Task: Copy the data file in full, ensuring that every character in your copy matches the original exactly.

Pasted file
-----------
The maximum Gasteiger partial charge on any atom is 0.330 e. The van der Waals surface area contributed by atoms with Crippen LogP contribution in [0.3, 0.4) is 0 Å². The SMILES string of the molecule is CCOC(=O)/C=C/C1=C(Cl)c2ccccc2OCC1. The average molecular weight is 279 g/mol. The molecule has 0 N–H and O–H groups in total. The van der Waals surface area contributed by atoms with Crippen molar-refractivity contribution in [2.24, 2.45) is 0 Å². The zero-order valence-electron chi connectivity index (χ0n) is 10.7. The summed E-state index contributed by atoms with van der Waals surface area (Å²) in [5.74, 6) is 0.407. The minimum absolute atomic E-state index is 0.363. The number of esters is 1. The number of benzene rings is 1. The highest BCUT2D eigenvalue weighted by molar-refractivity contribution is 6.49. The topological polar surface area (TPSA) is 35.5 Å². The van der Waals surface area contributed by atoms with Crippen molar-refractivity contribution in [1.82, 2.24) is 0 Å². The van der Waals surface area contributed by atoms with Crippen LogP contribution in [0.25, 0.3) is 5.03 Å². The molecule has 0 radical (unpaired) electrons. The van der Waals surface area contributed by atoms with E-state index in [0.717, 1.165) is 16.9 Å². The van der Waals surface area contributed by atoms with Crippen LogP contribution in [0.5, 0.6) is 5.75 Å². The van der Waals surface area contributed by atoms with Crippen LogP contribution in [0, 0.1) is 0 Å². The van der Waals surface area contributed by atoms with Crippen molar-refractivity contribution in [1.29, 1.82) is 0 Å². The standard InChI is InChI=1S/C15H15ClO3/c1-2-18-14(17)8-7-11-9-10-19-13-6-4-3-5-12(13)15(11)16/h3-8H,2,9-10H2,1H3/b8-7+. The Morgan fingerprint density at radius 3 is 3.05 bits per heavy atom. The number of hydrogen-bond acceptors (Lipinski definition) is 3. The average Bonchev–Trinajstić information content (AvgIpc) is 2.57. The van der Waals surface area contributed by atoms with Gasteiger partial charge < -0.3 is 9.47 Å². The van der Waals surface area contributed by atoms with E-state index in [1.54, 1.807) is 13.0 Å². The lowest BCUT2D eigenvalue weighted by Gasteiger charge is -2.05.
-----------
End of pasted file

The maximum Gasteiger partial charge on any atom is 0.330 e. The van der Waals surface area contributed by atoms with Crippen LogP contribution in [0.3, 0.4) is 0 Å². The SMILES string of the molecule is CCOC(=O)/C=C/C1=C(Cl)c2ccccc2OCC1. The average molecular weight is 279 g/mol. The molecule has 0 N–H and O–H groups in total. The van der Waals surface area contributed by atoms with Crippen molar-refractivity contribution in [2.24, 2.45) is 0 Å². The zero-order valence-electron chi connectivity index (χ0n) is 10.7. The summed E-state index contributed by atoms with van der Waals surface area (Å²) in [5.74, 6) is 0.407. The minimum absolute atomic E-state index is 0.363. The number of esters is 1. The number of benzene rings is 1. The highest BCUT2D eigenvalue weighted by molar-refractivity contribution is 6.49. The topological polar surface area (TPSA) is 35.5 Å². The van der Waals surface area contributed by atoms with Crippen molar-refractivity contribution in [1.82, 2.24) is 0 Å². The van der Waals surface area contributed by atoms with Crippen LogP contribution in [0.25, 0.3) is 5.03 Å². The molecule has 0 radical (unpaired) electrons. The van der Waals surface area contributed by atoms with E-state index in [0.717, 1.165) is 16.9 Å². The van der Waals surface area contributed by atoms with Crippen LogP contribution in [0.5, 0.6) is 5.75 Å². The van der Waals surface area contributed by atoms with Crippen LogP contribution in [0, 0.1) is 0 Å². The van der Waals surface area contributed by atoms with Crippen molar-refractivity contribution in [1.29, 1.82) is 0 Å². The standard InChI is InChI=1S/C15H15ClO3/c1-2-18-14(17)8-7-11-9-10-19-13-6-4-3-5-12(13)15(11)16/h3-8H,2,9-10H2,1H3/b8-7+. The Morgan fingerprint density at radius 3 is 3.05 bits per heavy atom. The number of hydrogen-bond acceptors (Lipinski definition) is 3. The average Bonchev–Trinajstić information content (AvgIpc) is 2.57. The van der Waals surface area contributed by atoms with Gasteiger partial charge < -0.3 is 9.47 Å². The van der Waals surface area contributed by atoms with E-state index in [1.54, 1.807) is 13.0 Å². The lowest BCUT2D eigenvalue weighted by Gasteiger charge is -2.05.